It doesn't mean I'm any more or less worldly than they are, but once I divorce myself from the tyranny of the new, I'm free to make choices that make sense with where I am in life.

Aspiring to be a stick in the mud.

Bert Perry's picture

It's a Schwinn!  Specifically, a LaTour III made for Schwinn by Panasonic--actually my second one.  My parents had identical bikes, and gave them to me as my dad got a newer bike and as my mom got cancer. The first one had the frame break right down by the bottom bracket after many years of hard riding.  My brother, of course, made clear it was because I weigh about 20 lbs more than he does.  :^)

One of the most comfortable bikes I've ever had--like you say, steel is real.  The downsides are that the wheels are steel too (weight and braking), and the rear wheel is narrower than most of what is available today.  So when that wheel goes, it's either Ebay or retirement for it.  

Aspiring to be a stick in the mud.

Andrew K's picture

An interesting question, but we should keep in mind as well that companies actively incentivize this behavior by intentionally selling us products that don't last but a few years.

Have any of you actually tried breaking out an "old" smartphone from the drawer, for example, and seeing if it's still fully functional? You may be surprised.

Here's another example I just saw earlier:

https://www.howtogeek.com/405153/youll-have-to-replace-your-160-airpods-...

Joeb's picture

Im no clothes horse so I don’t have a lot of clothes.  My house was pretty much redone when I purchased it and the sellers had one child, but in almost 20 years 3 boys and I girl put a lot of wear and tear on my house. It’s held together with bailing wire and duct tape.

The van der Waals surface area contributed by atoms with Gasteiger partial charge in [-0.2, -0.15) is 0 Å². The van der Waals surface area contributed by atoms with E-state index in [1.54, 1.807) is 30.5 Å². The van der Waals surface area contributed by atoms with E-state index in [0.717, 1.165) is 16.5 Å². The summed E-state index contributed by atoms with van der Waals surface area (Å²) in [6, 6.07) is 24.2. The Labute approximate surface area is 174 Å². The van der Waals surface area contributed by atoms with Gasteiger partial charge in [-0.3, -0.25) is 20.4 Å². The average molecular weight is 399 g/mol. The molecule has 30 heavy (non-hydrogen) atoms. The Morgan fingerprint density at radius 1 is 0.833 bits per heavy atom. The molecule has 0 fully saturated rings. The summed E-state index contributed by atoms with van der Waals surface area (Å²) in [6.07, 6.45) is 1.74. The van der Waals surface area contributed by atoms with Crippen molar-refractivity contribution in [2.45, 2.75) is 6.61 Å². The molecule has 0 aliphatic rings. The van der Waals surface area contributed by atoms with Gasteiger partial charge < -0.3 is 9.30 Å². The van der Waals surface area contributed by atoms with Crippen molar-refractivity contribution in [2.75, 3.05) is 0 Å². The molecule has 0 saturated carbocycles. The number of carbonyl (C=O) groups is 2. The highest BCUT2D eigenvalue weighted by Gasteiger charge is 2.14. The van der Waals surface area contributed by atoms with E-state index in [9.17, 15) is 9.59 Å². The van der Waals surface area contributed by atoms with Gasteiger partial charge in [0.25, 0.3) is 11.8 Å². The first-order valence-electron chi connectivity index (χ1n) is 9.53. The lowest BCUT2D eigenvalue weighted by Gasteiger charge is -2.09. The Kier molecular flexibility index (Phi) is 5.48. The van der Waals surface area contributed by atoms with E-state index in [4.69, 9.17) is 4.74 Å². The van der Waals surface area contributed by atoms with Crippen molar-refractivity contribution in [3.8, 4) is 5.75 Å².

Of course all my duck hunting gear is wearing out but that part of my life is ending. I recently splurged on a new pair of hiking boots  The only new pair in ten years   They were on the expensive side because their made by Technika and are molded to your feet   

My daughter got married almost two years ago but I got off cheap on the wedding ie 10 Gs.  So all and all I don’t have anything extravagant or buy new electronic items a lot.  

I had to have a iPhone because I sold KIAs for 6 1/2 years so I needed to know how to pair phones and use the new infotainment systems.  Other than that I don’t really buy anything new gadget wise.  I have very few firearms for hunting.  Just two shotguns. Although these days my shooting STINKS.  

The only area treat myself is in the automobile I drive.  I lease my car a KIA  for three years.  I’m on my fourth lease.  I do splurge a little bit in this area.  I have the new Hybrid Niro Touring Model with the bigger wheels.

 I Love it and Love KIAs as a whole. I also love automobiles which developed from selling them for about 11 years.  The technology improvements have been amazing.  In fact you can see how our Lord blesses man despite his sins in the great engineering wonders he allows man to develop.  Hats off to you Bert.  Without you guys and God blessing your skills the US would be in deep do do.